JackAaah

Feb-24-14 4:38 PM

now, this is just gay...

MattRothchild

Feb-24-14 3:30 PM

Um, don't we already have this thing called the "right to freely associate" with whomever we wish? That also means we are free not to associate with whomever we wish...

redneck

Feb-24-14 3:15 PM

well it is no different then when i have to listen to how gay sombody is i doent care and i doent want to hear about it, so if they have the right to talk about it in public i should have the right to not hear it.so if there was a sign that said no gays i would go in there just to get away from them

AndreaJohnson

Feb-24-14 1:24 PM

Again, that's BEHAVIOR. A bar owner should refuse service to a drunk and/or unruly customer. He is within his rights to do so. He should not be allowed to refuse service to someone on the basis of them looking like a gay or a lesbian, assuming that that person isn't behaving in a way that would get anyone else kicked out of the bar.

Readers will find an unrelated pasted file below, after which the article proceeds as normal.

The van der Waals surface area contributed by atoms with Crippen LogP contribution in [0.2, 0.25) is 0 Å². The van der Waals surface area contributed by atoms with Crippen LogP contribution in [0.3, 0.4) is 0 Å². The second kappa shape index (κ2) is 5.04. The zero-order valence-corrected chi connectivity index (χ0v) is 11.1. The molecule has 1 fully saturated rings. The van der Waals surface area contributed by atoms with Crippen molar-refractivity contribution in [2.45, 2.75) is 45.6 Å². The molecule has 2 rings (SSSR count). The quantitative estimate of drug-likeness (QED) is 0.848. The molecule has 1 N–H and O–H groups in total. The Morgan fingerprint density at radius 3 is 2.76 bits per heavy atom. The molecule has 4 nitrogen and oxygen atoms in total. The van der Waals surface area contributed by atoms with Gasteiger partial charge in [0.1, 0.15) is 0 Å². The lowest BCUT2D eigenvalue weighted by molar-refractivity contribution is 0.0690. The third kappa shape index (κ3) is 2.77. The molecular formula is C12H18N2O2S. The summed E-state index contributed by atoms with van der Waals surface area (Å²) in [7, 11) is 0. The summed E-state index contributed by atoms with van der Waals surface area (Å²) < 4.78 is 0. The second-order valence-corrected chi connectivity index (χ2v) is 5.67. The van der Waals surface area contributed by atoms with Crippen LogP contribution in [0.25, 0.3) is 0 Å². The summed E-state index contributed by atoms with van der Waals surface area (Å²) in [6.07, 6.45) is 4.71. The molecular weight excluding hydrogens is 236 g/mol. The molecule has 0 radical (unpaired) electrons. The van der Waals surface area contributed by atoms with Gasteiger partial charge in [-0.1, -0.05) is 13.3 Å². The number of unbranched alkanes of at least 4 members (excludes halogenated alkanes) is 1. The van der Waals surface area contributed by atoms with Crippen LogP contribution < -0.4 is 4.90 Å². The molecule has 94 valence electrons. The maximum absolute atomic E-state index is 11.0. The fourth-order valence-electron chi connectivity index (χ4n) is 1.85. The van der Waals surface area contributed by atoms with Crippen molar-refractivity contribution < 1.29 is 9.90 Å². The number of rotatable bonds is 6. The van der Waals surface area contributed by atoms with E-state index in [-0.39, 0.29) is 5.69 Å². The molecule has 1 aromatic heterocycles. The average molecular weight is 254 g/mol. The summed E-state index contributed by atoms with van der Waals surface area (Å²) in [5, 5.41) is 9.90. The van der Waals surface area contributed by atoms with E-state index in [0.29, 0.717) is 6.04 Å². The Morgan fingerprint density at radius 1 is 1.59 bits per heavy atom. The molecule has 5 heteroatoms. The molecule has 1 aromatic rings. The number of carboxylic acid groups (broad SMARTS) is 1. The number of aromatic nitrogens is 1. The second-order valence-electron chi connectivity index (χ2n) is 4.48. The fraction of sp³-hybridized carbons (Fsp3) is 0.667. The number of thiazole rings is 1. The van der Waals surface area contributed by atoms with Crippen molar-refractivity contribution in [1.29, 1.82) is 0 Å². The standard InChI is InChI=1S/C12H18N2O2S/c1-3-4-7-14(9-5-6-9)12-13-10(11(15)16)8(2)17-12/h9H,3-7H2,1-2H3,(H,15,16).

AndreaJohnson

Feb-23-14 12:46 PM

I think it's arguable that businesses that post a sign saying they reserve the right to refuse to serve anybody are risking a lawsuit. Most people aren't going to bother and I don't really see why a gay couple wants a wedding photographer who doesn't like gay marriage. The photographer probably isn't going to do as good a job as someone whose heart is in the work. But if you're talking about a small town where the business is the only one providing a particular service, there is more of an issue and people will be more likely to sue.

EarlyBird

Feb-23-14 11:38 AM

Many places of business have a sign posted that states, We reserve the right to refuse anybody. I see what you are saying, they want a law to protect the business's for what they are already doing.

AndreaJohnson

Feb-23-14 11:08 AM